Textual Landscapes of a Devon Childhood

      Writing Women on the Devon Land

Textual Landscapes of a Devon Childhood

     In Land as Language, I've written about how, in our 1950's rural childhood in mid Devon, the surrounding landscape frequently merged into and with the texts we (my friends and I) read. As a girl I was not aware that Devon had its own women writers, but I was immersed in the worlds of many female characters in children's fiction, most of them authored by men or occasionally women from far away, in other countries. If a book drew me in, as I identified with its child characters then, no matter who the author was, I was caught up by sensual perceptions of my own environment as they infiltrated and in turn were affected by the places in the books.The fictional textual-sites became layered as montage, on top of our own home-lands, setting out imaginary manuscript-maps of an interior dreamland.
Childhood books , the Local Landscape & Imaginary Worlds
Photo Julie Sampson

        This complete immersion in books led to an unbreakable bond between text and site that meant total enthralment with the fictional world enclosed within the real environmental world. Admittedly, identification with each character and place in a book was only temporary; fragmentary; loyalty and love for one heroine (or hero) soon transferred to another; I inhabited a slice of life with one book-child, then switched to the next. But, sometimes the mirroring of identity returned later on, when a sequel, with the same child character popped up in the town library. My best friends shared the fictional fantasy world; we enjoyed many shared happy summer-day adventures exploring our territories and re-inventing them in terms of what we were reading. Enid Blyton was (of course) ubiquitous. I can't see many children of our era not having some kind of literary connection with her cast of characters. But, as well as Blyton's Famous Five and Secret Seven and Malory Towers girls, we had Arthur Ransome's Swallows and Amazons. Unfortunately, we did not have lakes near, us only the river Taw, which was at least a mile down in the valley; so for us it in the pond we found in the local woods of the nearby deserted estate that we imagined our boats and Swallows and Amazonian paraphernalia. If my memory serves me well, we had to keep re-reading the first volume of his sequence, for rarely were any others available in the local library.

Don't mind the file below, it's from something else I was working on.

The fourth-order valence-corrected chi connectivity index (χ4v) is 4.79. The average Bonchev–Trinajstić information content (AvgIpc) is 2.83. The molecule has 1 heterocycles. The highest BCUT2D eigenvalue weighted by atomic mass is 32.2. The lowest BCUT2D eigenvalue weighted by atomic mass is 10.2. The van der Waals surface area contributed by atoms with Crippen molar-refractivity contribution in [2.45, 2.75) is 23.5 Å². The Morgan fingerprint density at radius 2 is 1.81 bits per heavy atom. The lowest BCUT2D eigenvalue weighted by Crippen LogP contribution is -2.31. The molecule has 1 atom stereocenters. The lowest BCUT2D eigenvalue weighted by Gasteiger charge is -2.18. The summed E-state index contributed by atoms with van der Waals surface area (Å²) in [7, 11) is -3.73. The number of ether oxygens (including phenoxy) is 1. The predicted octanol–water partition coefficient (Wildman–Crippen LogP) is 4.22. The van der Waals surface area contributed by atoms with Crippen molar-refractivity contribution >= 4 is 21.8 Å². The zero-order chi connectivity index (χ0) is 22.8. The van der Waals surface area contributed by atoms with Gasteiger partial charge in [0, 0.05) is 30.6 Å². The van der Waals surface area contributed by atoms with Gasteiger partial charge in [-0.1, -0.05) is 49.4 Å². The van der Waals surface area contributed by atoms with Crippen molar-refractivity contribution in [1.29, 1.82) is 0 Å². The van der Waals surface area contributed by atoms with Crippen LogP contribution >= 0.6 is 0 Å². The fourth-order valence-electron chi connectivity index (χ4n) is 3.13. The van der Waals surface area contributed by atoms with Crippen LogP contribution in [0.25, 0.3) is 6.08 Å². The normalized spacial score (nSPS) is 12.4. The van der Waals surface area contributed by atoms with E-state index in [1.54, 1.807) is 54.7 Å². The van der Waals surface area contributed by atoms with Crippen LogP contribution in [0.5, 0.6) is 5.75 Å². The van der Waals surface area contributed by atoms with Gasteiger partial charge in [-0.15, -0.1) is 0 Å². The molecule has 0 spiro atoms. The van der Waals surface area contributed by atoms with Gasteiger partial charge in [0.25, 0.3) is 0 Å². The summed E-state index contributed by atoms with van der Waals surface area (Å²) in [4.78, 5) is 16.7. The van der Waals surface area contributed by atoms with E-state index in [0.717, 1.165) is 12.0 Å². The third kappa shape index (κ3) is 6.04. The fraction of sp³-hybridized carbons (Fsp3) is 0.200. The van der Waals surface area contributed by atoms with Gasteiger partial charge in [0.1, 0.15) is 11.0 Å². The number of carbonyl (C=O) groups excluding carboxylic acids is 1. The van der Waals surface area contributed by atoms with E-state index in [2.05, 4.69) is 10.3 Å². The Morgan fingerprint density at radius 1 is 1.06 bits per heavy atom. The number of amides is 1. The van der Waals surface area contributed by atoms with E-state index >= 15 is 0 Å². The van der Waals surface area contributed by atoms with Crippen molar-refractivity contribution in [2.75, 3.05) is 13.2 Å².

Then, we had Malcolm Salville's Lone Piners. They captivated us and we were avid clubbers, sending for the badges and the newsletters. I still have my copy of The Secret of Grey Walls, read over and over again, its pages now yellowed and stained. The Lone Piner's fictional locations became interwoven and transformed into the fields of our farm as well as layered on those further afield - the Ashridge woods, the hedge-banks, and the summer-house over in the depths of the rhododendron maze, at Ashridge, with its wooden-table set right at its centre.